• To PME, your response was like saying ‘do not exaggerate people, hey … it’s only 46 °C.’ We would’ve really appreciate showing some feelings for us, the Jeddaweis who felt that burning heat to the bone! Or even better, you could’ve sent messages to some companies to take some kind of measures to protect their field workers. So the summary of the message is: when you do not have a good PR to share with the rest of us, it is much better to keep it in your drawers and not to play smart on us!

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[picapp src=”f/3/0/8/Obama_Administration_Authorizes_0ee1.jpg?adImageId=5707244&imageId=6683460″ width=”380″ height=”253″ /]

I am writing this blog post in response to the ‘Blog Action Day 09, Climate Change’.

To be honest, writing about this subject, in Saudi Arabia, is a bit weird!! You know why? Because the whole philosophy of preserving the environment and taking serious measures to fight the climate change is still young in the minds of both; the public and the business world.

For that, thinking about the climate change prevention idea in the Saudi business world will definitely lead you to consider the concept that contains such ideas; that is the concept of corporate social responsibility (CSR). This concept is still new in the Saudi business environment. And even more, it is not totally understood, let alone embraced. Following the subject in the media, you would be encountered with a bunch of articles; most of them are written by Saudi academics trying to explain the concept. I am not saying this is wrong; on the contrary, it is advisable and certainly good to bring such concept to the public attention. But still, most of the examples provided to illustrate the concept are based on employees’ benefits and charity. Yes, these are main elements of the CSR, but they are not everything.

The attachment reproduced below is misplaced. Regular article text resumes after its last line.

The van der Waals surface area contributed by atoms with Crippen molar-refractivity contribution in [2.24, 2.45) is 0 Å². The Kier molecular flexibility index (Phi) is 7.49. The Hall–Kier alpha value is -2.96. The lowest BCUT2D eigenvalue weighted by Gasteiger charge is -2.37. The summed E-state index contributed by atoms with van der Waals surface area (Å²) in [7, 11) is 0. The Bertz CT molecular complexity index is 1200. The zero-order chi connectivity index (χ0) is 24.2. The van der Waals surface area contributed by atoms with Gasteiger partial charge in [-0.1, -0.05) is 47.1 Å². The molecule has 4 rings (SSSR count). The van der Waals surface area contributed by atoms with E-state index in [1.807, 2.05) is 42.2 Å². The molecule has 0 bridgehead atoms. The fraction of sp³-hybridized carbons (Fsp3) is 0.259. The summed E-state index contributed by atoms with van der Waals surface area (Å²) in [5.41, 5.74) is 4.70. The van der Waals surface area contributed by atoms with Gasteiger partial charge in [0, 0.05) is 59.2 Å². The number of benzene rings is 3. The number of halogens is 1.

I believe it is reasonable to claim that preserving-the-environment awareness is a cultural issue before any nothing else. Unfortunately, showing respect to nature, saving power resources, and respecting the green life in general are some things we are not growing up with around here. So any initiatives to address such matters should always consider this cultural lack of understanding.

 Nonetheless, hope is there and it is not all a black picture. There are some companies’ initiatives to promote environmental awareness and practices. ARAMCO and SBIC (Saudi Electricity, to some extent) always come to mind, at least for their fields of interests if not for anything else. However, although the efforts to adhere to modern industrial standards are important, the effort to raise employees’ environmental awareness is something we should concentrate on, at least, to compensate for the lack of it in our normal life. Maybe building this awareness in the corporate culture will be pay its dues and we will start seeing its results in the normal life.

Finally, more regulations, incentives, and programs are required to address this issue. And they better to be real and sincere and not to be used as way of advertisement! Such efforts are needed from both, public and private sectors, to raise the awareness of such critical matters. Critical matters to the essence of our existence on this planet.